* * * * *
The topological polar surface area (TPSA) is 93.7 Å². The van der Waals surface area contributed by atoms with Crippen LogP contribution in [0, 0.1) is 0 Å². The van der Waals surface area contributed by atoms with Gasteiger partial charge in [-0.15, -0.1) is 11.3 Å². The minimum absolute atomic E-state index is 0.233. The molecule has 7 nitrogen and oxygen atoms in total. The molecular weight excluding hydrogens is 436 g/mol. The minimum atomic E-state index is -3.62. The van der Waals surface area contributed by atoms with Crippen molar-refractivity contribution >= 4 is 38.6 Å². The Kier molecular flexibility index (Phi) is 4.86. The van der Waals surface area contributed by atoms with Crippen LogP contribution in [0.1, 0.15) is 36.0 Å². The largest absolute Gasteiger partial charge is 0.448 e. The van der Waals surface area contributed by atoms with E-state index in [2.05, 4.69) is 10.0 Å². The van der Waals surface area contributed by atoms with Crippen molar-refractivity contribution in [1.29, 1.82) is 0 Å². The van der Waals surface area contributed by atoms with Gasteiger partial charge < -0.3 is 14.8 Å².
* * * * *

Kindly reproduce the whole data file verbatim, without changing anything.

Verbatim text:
The topological polar surface area (TPSA) is 93.7 Å². The van der Waals surface area contributed by atoms with Crippen LogP contribution in [0, 0.1) is 0 Å². The van der Waals surface area contributed by atoms with Gasteiger partial charge in [-0.15, -0.1) is 11.3 Å². The minimum absolute atomic E-state index is 0.233. The molecule has 7 nitrogen and oxygen atoms in total. The molecular weight excluding hydrogens is 436 g/mol. The minimum atomic E-state index is -3.62. The van der Waals surface area contributed by atoms with Crippen molar-refractivity contribution >= 4 is 38.6 Å². The Kier molecular flexibility index (Phi) is 4.86. The van der Waals surface area contributed by atoms with Crippen LogP contribution in [0.1, 0.15) is 36.0 Å². The largest absolute Gasteiger partial charge is 0.448 e. The van der Waals surface area contributed by atoms with E-state index in [2.05, 4.69) is 10.0 Å². The van der Waals surface area contributed by atoms with Crippen molar-refractivity contribution in [1.29, 1.82) is 0 Å². The van der Waals surface area contributed by atoms with Gasteiger partial charge < -0.3 is 14.8 Å².